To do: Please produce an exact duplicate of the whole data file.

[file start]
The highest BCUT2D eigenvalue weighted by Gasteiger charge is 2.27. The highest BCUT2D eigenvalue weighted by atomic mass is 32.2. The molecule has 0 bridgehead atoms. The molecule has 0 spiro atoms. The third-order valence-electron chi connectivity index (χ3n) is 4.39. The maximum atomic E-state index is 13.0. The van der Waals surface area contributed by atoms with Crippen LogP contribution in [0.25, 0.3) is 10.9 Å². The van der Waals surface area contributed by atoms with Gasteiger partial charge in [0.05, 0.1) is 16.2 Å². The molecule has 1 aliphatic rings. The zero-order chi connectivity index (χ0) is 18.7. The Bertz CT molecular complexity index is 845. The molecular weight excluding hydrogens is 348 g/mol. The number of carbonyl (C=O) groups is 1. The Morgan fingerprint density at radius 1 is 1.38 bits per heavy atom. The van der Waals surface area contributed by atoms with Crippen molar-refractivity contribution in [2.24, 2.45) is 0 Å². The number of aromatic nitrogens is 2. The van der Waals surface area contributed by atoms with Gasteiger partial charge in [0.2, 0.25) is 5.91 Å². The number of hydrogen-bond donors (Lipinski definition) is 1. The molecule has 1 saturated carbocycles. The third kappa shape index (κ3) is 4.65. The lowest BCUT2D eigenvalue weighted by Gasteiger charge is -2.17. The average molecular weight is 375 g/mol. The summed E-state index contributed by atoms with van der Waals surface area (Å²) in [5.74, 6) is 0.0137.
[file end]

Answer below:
The highest BCUT2D eigenvalue weighted by Gasteiger charge is 2.27. The highest BCUT2D eigenvalue weighted by atomic mass is 32.2. The molecule has 0 bridgehead atoms. The molecule has 0 spiro atoms. The third-order valence-electron chi connectivity index (χ3n) is 4.39. The maximum atomic E-state index is 13.0. The van der Waals surface area contributed by atoms with Crippen LogP contribution in [0.25, 0.3) is 10.9 Å². The van der Waals surface area contributed by atoms with Gasteiger partial charge in [0.05, 0.1) is 16.2 Å². The molecule has 1 aliphatic rings. The zero-order chi connectivity index (χ0) is 18.7. The Bertz CT molecular complexity index is 845. The molecular weight excluding hydrogens is 348 g/mol. The number of carbonyl (C=O) groups is 1. The Morgan fingerprint density at radius 1 is 1.38 bits per heavy atom. The van der Waals surface area contributed by atoms with Crippen molar-refractivity contribution in [2.24, 2.45) is 0 Å². The number of aromatic nitrogens is 2. The van der Waals surface area contributed by atoms with Gasteiger partial charge in [0.2, 0.25) is 5.91 Å². The number of hydrogen-bond donors (Lipinski definition) is 1. The molecule has 1 saturated carbocycles. The third kappa shape index (κ3) is 4.65. The lowest BCUT2D eigenvalue weighted by Gasteiger charge is -2.17. The average molecular weight is 375 g/mol. The summed E-state index contributed by atoms with van der Waals surface area (Å²) in [5.74, 6) is 0.0137.